Berliner was taken to the Gestapo prison in Gratz where he was tortured for two hours and suffered more brutal treatment for being a Jew before being thrown into a condemned cell with two other prisoners. At 20:30hrs on Tuesday 4 April 1945 Gestapo SS -Obersturmführer Herz of the Graz Gestapo entered the cell and read out the names of those to be executed, Berliner and other men were then put into the back of a lorry to be taken to the SS barracks in Wetzelsdorf.

After the war captured Gestapo officers claimed the lorry received a direct hit from an allied aircraft and all the prisoners were killed but a subsequent investigation discovered they were executed by the SS.  

Alan Malcher

Philip Amphlett: SOE Operation Scullion II

Philip Amphlett

23-year-old Philip Amphlett was recruited from No.2 Commando, but his SOE training report said he was unsuitable as a clandestine agent and was better suited for direct action and parachuted into France on 16 August 1943 with a small team as part of Operation Scullion II after a similar operation (Scullion I) had failed. The team was sent to sabotage a distillation plant near Autun, France that was making synthetic oil but after reaching the target their demolition charges caused little damage.

Amphlett was last seen in Dijon on 23 August 1943 whilst making his way to an extraction point to escape from France and nothing more was heard from him. Over a year later it was discovered Amphlett had been captured and after being interrogated by the Gestapo was transported to Flossenburg Concentration Camp where he was executed,

In October 1945 Vera Atkins, SOE French Section intelligence officer who after the war went on a personal crusade to track down missing members of her section, wrote to his father saying ‘his son had shown exemplary courage and an uncompromising attitude towards his jailers’. Philip Amphlett has no known grave.

Alan Malcher

Jack Agazarian: SOE wireless operator

Jack Agazarian

The capture and execution of Jack Agazarian is complex, surrounded by conspiracy theories; is beyond the scope of this brief essay and is covered in great detail in my forthcoming book.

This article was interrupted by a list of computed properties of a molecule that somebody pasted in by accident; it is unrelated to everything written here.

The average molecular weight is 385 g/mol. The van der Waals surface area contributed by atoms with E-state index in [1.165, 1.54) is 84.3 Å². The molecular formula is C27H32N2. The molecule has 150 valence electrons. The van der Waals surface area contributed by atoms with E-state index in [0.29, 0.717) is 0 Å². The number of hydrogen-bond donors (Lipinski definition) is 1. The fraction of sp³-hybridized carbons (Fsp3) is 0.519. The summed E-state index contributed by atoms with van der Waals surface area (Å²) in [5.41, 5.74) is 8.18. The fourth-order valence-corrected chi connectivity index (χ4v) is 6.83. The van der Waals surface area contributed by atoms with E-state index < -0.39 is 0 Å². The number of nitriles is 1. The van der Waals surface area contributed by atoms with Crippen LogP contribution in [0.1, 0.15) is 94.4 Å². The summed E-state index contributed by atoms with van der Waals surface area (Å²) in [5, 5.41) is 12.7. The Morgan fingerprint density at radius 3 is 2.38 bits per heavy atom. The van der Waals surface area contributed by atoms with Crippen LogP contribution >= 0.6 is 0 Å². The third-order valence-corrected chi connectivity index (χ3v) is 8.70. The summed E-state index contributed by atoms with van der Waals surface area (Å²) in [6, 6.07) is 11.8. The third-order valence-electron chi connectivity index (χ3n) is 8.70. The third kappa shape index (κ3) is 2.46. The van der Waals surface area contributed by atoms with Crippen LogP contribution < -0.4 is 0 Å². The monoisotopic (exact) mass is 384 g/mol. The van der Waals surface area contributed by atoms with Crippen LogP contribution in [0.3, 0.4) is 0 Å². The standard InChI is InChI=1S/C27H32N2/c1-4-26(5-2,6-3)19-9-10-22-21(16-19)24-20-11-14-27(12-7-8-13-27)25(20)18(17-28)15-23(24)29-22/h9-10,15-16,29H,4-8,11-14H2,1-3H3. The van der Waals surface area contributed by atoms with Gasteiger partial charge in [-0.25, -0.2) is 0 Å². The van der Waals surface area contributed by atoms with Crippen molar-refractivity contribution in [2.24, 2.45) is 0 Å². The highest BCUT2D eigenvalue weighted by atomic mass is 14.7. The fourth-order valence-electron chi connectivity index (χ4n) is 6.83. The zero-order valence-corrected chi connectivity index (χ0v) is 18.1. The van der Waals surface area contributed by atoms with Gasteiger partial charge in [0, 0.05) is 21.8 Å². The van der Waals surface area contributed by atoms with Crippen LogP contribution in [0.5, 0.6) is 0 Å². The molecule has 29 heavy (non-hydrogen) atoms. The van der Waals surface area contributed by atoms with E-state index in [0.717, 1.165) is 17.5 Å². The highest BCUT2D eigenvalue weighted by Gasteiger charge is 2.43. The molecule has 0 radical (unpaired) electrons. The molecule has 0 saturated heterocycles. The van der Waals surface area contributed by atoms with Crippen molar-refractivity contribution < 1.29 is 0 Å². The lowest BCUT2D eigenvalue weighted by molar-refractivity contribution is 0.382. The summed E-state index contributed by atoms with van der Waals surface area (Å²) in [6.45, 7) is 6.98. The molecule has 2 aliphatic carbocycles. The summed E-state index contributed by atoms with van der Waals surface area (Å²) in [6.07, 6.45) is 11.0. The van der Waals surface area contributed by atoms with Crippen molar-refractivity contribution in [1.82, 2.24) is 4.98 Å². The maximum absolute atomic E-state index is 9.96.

Jack Agazarian was the second of six children of an Armenian father and French mother and was a British citizen when he joined SOE on 30 May 1942. He arrived in France by parachute on the night of 29 December 1942 and worked as the wireless operator for the Physician circuit operating in Paris. Physician is sometimes wrongly called Prosper: Prosper was the code name of its circuit leader Francis Suttill and to avoid confusion the circuit is sometimes referred to as Physician/Prosper.

During the six months Agazarian was in France he maintained contact with London and arranged weapons and sabotage stores to be dropped by parachute; received orders and arrange the arrival of other agents by parachute and air landings by Lysander aircraft.

Lysander pilots needed a specially trained agent on the ground called an air movements officer who ensured the field was suitable for the technical specification of the aircraft and commanded members of the resistance responsible for laying out signal lamps in a recognised pattern indicating wind direction and where the aircraft needed to land, and the local air movement officer was an agent named Henri Déricourt.

It is known Jack Agazarian and other agents suspected Déricourt of being a double or even a triple agent working for the Gestapo and Abwehr and after Agazarian returned to London he reported his suspicions.

Henri Déricourt. Photograph thought to have been taken during his trial.

Agazarian was on leave when he was asked if he would volunteer to return to France with Nicholas Boddington to investigate his claims and it later transpired Boddington was a pre-war friend of Déricourt and recommended Déricourt to SOE. Agazarian arrived in France on the night of 22 July 1943 and after meeting Boddington there is no explanation why Agazarian volunteered to visit Déricourt’s safe house after saying it was dangerous and after arriving was arrested by the SD.

It is known Jack Agazarian spent time at the SD Paris headquarters at Avenue Foch and Fresnes Prison before being deported to Flossenburg Concentration camp in Bavaria, Germany where he was executed.  After the war Déricourt was tried in a French court for treason but was not convicted after Boddington gave evidence for the defence, and after an investigation by MI5 Boddington was cleared of any wrongdoing.

Henri Déricourt returned to his flying career and is thought to have been transporting illegal opium throughout Asia. On 21 November 1962 Déricourt took off from Vientiane, Laos with a load of gold and four passengers and after the aircraft crashed his body was never recovered. In 1986 Colonel Morris Buckmaster, the former commanding officer of SOE French Section, was asked whether Henri Déricourt was a German agent and he replied “Nobody knows. He’s dead and the truth died with him.”  

Alan Malcher.